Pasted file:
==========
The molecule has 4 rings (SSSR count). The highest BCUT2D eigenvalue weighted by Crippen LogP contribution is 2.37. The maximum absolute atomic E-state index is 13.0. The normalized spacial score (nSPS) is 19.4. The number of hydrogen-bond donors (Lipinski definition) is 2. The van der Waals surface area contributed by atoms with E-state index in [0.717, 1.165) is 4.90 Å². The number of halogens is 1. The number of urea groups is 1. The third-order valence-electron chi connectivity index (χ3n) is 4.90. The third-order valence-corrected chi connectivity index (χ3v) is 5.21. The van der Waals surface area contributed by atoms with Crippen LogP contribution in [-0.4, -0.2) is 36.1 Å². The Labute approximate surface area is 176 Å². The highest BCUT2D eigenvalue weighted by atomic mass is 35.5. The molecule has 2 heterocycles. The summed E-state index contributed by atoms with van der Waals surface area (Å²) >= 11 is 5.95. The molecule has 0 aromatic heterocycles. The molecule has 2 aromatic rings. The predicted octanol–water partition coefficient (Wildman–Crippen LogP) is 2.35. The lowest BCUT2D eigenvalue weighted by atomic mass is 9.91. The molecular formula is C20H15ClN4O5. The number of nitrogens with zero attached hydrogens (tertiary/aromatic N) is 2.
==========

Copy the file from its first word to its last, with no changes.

The molecule has 4 rings (SSSR count). The highest BCUT2D eigenvalue weighted by Crippen LogP contribution is 2.37. The maximum absolute atomic E-state index is 13.0. The normalized spacial score (nSPS) is 19.4. The number of hydrogen-bond donors (Lipinski definition) is 2. The van der Waals surface area contributed by atoms with E-state index in [0.717, 1.165) is 4.90 Å². The number of halogens is 1. The number of urea groups is 1. The third-order valence-electron chi connectivity index (χ3n) is 4.90. The third-order valence-corrected chi connectivity index (χ3v) is 5.21. The van der Waals surface area contributed by atoms with Crippen LogP contribution in [-0.4, -0.2) is 36.1 Å². The Labute approximate surface area is 176 Å². The highest BCUT2D eigenvalue weighted by atomic mass is 35.5. The molecule has 2 heterocycles. The summed E-state index contributed by atoms with van der Waals surface area (Å²) >= 11 is 5.95. The molecule has 0 aromatic heterocycles. The molecule has 2 aromatic rings. The predicted octanol–water partition coefficient (Wildman–Crippen LogP) is 2.35. The lowest BCUT2D eigenvalue weighted by atomic mass is 9.91. The molecular formula is C20H15ClN4O5. The number of nitrogens with zero attached hydrogens (tertiary/aromatic N) is 2.